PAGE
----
Nick: Honestly I am too close to it right now. On the one hand, if a musician hopes to continuously improve his songwriting and performance, every record released should be better than any of his previous stuff, right? At the same time, there are some songs from my library, whether it’s Sapphire or Black and White World or whatever, that are very special songs. When you have something like that, it’s lightning in a bottle and you are happy to get it when you can. What I can say is that I’m confident This Mortal Coil is another solid contribution to Redemption’s catalog — at some point it will be up to personal preference.
Myglobalmind: I see the band has booked and played a few dates overseas already in support of the new album, any hopes of gigs here in the USA locally?
Nick: We will play a few US dates, yes. It is very difficult, mostly for economic reasons but also due to scheduling, to do something major.
Myglobalmind: What do you do when you’re not working on music, touring, etc?
Nick: I am a frightfully busy executive with a major media company. It is a demanding job and since it pays for my music hobby, it comes first.
Myglobalmind: What has been the highest achievement that Redemption has attained since their inception? A live setting, meeting any of your musical heroes, whatever comes to mind feel free.
Nick: It would be hard to top opening for Dream Theater to thousands of people every night. On the other hand, we just came back from our first headlining tour in Europe and some of the shows — particularly Germany — were amazing and inspiring. Of course we’re talking much smaller shows — several hundred not several thousand — but they were there to see us, knew every word of every song, etc. It was thrilling.
Myglobalmind: I know you have been asked this before, but what’s your take on the music business especially on the Metal genre? It seems because of the digital era we are in, that so many labels are going down in flames and even hard working bands like yourself find it hard to make a successful profit even when touring?
Nick: Frankly, the music business is no longer functional. There is no way for smaller bands, or their labels, to make a living at it any more. It is what it is, the consumer has voted. We will see whether the consumer is happy with what they have in a few years’ time.
Myglobalmind: Do you think it will get better?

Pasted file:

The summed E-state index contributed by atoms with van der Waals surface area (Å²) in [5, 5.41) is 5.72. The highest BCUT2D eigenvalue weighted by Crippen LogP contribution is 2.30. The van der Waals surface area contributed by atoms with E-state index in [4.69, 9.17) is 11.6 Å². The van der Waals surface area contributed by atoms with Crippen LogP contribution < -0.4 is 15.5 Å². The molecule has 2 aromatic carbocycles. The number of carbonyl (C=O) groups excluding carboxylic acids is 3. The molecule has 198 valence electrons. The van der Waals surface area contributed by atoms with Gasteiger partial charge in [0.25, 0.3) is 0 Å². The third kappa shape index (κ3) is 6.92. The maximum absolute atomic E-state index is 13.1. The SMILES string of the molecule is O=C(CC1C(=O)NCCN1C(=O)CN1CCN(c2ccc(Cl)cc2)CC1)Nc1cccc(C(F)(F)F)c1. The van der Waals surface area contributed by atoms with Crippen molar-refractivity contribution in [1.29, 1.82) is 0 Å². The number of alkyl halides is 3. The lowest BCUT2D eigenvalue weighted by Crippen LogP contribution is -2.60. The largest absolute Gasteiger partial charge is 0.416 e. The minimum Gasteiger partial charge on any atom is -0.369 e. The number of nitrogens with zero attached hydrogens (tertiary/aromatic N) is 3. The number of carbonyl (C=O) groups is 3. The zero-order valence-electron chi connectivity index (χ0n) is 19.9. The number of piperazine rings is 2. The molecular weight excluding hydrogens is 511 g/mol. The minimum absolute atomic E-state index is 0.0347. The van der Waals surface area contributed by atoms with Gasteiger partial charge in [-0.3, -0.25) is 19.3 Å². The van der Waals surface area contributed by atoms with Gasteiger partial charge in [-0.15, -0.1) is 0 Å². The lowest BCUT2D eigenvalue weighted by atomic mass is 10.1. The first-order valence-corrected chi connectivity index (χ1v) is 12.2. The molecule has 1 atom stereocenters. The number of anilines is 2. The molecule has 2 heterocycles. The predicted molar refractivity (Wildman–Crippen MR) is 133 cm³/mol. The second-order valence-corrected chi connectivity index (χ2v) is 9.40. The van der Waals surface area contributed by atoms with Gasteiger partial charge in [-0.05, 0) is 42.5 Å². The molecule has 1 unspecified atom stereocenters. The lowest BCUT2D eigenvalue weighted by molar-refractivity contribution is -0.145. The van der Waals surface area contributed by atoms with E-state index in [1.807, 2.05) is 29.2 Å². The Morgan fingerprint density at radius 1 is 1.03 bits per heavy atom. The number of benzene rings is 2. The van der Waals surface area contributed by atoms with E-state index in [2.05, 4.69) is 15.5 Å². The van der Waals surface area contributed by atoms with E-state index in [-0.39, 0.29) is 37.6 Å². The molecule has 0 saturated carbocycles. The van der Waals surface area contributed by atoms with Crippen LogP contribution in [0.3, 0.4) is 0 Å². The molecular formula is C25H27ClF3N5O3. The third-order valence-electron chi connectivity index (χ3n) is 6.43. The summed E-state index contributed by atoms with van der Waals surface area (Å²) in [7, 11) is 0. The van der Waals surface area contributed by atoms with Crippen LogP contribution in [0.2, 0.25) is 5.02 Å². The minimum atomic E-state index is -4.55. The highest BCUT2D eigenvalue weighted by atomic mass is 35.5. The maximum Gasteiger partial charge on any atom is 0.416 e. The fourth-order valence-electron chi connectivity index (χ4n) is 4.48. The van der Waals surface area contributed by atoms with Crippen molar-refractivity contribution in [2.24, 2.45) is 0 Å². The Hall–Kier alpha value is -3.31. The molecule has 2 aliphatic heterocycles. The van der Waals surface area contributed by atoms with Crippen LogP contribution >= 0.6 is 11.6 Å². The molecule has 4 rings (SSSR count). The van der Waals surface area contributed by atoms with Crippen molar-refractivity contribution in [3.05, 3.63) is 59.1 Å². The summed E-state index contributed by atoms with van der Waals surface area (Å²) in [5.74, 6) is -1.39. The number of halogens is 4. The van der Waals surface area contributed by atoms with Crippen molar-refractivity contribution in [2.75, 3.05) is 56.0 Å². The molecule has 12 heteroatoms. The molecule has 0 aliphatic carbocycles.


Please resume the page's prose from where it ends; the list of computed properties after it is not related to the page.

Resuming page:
Nick: No, honestly. The bottom has fallen out at this point so I don’t think it will get any worse, and i do think bands will do whatever they can, like VIP packages or selling credits on DVDs, that sort of thing, so we have probably found equilibrium right now but it ain’t pretty.
Myglobalmind: Who has been your biggest musical influences?
Nick: I started out a heavy metal fan near the end of the NWOBHM, so you have Iron Maiden and Priest and of course Sabbath with and without Ozzy and the more obscure bands. And I grew up in a suburb of San Francisco during the birth of the thrash movement so throw in Megadeth and early Metallica and Testament and that stuff. Then I got into more progressive music so add Rush and Kansas and Genesis to the mix. I would also have to single out Savatage in terms of orchestration and emotional delivery, particularly the early Paul O’Neill stuff.
Myglobalmind: What are the plans for Redemption, do you think you guys can stick around for another 15 years?
Nick: Let me tell you, this is the first time since being diagnosed that I have consciously thought about something fifteen years down the road. It’s nice to do that and have some confidence that I will still be around! 🙂
We will continue as long as I think we have something valid to say musically and as long as our fan base is large enough to make releasing records more than just an exercise in vanity. We are having fun so there is certainly no reason to stop right now. 🙂
Myglobalmind: Any final words to fans of the band in anticipation for your upcoming album?
Nick: As always, we want to thank our fans for their interest and support. We have an enthusiastic fan base and it is extremely energizing to us. Thanks!!
Myglobalmind: Thanks a bunch Nick for taking the time, congratulations on the new album and wish you and the band tons of success.!!!
Nick: Thanks, Denys! It was a pleasure speaking with you.